What to do with disengaged students

Type “student engagement” into your search engine and the results might give you the impression that it is just another buzzword to add to our teachers’ Buzzwords Bingo game.

But most teachers would agree that the more a student is engaged in their learning the deeper their learning. (And an added bonus of student engagement is improved behaviour!)

'Student engagement' doesn’t have to be swatted away like other buzzwords we encounter. As educators we value student engagement because we believe that learning improves when students are inquisitive, passionate, optimistic or inspired (and learning suffers if students are bored or disengaged).

But if deeper engagement leads to deeper learning (and better-behaved students) how exactly do we facilitate this depth of engagement?

Michael Fullan writes, “Any learning solution that could achieve deep learning would need to be irresistibly engaging for both students and teachers… and it would be steeped in real-life problem solving” (‘New Pedagogies for Learning’, 2013).

There it is. The best way to ensure deep learning is to make the learning ‘irresistibly engaging’. And the best the way to do that is to revolve the learning around a real-life problem that students are intrinsically motivated to want to solve.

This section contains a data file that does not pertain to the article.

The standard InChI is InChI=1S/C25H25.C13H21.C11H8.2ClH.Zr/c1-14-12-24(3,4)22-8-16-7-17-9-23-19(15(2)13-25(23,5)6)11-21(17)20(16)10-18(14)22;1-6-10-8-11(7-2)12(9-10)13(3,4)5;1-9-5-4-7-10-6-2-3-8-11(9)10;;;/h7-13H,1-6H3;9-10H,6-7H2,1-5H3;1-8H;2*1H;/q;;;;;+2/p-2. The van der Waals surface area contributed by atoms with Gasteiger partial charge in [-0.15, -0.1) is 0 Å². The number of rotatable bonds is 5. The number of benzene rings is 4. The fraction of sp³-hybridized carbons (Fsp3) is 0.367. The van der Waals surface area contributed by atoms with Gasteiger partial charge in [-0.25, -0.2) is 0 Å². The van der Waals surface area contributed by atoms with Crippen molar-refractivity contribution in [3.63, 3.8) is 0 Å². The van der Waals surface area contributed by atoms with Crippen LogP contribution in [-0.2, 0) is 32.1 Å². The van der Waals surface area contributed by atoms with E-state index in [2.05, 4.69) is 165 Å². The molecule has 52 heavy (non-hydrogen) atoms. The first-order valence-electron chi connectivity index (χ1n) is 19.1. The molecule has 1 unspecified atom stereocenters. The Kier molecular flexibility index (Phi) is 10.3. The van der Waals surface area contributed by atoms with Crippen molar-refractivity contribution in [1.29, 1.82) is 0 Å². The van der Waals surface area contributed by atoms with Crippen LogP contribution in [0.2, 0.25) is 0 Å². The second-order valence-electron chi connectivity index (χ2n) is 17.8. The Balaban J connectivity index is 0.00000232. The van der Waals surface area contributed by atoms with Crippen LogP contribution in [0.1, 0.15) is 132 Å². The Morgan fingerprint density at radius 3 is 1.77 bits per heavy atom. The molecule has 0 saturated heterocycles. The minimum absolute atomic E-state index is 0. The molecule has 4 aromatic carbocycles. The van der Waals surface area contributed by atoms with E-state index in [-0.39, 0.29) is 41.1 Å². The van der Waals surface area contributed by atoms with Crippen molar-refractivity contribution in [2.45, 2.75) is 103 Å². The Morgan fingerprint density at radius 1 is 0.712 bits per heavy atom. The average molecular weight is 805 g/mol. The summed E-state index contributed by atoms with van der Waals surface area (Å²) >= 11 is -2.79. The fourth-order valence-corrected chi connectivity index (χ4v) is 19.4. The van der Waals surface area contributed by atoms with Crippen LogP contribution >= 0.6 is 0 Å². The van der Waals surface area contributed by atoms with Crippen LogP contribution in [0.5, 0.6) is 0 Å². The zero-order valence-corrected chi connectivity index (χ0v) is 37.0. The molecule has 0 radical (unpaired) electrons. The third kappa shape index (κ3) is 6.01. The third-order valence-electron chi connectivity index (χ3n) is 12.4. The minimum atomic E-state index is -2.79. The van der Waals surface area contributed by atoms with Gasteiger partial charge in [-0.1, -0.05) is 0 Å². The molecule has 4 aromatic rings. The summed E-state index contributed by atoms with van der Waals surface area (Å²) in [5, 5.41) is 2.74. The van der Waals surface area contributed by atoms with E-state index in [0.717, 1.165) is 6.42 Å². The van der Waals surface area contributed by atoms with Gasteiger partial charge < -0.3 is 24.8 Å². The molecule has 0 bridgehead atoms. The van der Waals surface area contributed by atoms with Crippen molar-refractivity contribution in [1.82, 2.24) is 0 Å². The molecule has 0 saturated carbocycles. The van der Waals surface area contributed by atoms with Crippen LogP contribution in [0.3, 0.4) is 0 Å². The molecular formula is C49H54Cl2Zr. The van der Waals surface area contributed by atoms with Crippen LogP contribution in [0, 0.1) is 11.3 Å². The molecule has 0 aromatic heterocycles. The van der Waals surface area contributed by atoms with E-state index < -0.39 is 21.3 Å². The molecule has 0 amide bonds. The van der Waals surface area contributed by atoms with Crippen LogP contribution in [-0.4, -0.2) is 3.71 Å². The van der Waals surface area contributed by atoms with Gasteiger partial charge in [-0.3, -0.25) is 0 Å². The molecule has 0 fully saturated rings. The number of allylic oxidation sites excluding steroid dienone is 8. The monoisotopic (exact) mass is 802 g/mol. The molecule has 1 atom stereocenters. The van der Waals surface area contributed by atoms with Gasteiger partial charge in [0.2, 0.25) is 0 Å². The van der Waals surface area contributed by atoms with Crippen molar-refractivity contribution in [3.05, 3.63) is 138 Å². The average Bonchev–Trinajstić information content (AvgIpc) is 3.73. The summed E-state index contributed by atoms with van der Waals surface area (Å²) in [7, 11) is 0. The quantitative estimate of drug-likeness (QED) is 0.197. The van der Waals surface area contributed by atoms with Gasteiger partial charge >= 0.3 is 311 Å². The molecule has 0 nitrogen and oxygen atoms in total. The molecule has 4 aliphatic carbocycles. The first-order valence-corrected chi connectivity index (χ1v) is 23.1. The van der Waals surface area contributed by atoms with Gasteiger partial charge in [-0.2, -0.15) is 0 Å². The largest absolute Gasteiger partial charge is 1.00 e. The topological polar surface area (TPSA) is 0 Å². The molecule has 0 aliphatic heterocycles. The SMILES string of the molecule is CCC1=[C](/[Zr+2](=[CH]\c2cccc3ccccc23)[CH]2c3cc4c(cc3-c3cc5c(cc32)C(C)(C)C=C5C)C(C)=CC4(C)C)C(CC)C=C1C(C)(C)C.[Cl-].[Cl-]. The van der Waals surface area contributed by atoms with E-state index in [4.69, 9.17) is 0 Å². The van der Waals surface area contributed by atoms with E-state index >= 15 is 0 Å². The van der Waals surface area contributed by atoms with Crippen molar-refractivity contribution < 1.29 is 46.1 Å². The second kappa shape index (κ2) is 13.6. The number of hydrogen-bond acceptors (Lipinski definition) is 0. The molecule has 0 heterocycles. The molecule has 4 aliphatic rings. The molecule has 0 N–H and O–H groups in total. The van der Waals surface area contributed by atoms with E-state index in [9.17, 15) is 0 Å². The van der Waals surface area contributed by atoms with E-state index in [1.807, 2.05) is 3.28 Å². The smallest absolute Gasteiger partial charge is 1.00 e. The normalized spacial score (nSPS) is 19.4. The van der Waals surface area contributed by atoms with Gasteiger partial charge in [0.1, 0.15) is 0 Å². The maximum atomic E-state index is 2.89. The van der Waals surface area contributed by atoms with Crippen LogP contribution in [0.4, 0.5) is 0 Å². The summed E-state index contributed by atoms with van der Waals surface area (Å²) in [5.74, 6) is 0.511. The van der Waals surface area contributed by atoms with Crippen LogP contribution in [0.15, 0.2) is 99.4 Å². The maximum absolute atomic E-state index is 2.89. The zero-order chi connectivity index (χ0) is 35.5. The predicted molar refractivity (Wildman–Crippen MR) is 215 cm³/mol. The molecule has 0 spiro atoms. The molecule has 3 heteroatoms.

Allowing students to identify a real-life problem, one that their teacher will actually let them solve themselves, gives students a greater sense of ownership of their learning. Studies have shown that when learning is linked to a real-world problem the effect on students’ engagement is profound (Delisle, 1997). Robert Marzano’s synthesis of research reveals that problem-solving has a large effect on learning (d = 0.54). Hattie found a similar effect size (d = 0.61).

However, this success is contingent on teachers and/or their students being able to write a clear Problem Statement and an inspiring Driving Question – which in turn will drive an “irresistibly engaging” experience.

Yet many a teacher has expressed that this is the most difficult part of Project Based Learning, STEM projects and Design Thinking. 

To make it easier for busy teachers to engage their students in this kind of learning I have designed strategies, tools and resources to help teachers readily apply and explicitly teach these ‘problem-finding’ and problem-solving skills. 

I'll be sharing some of these at workshops at the iOnTheFuture Conference on the Tween Coast on 25th August: mindswideopen.com.au/sds/iotf5
and at other venues around the state on other dates: dt-pl.education/workshops

But, in the meantime, if you prefer to design your own classroom learning experiences that are “steeped in real-life problem solving” and “irresistibly engaging” here is a pedagogic ‘checklist’ to help you plan for that. In the attached infographic I have identified and described the nine conditions required for deep engagement and deep learning to occur. (Notice the evidence-base but the absence of buzzwords.)

James Phelps


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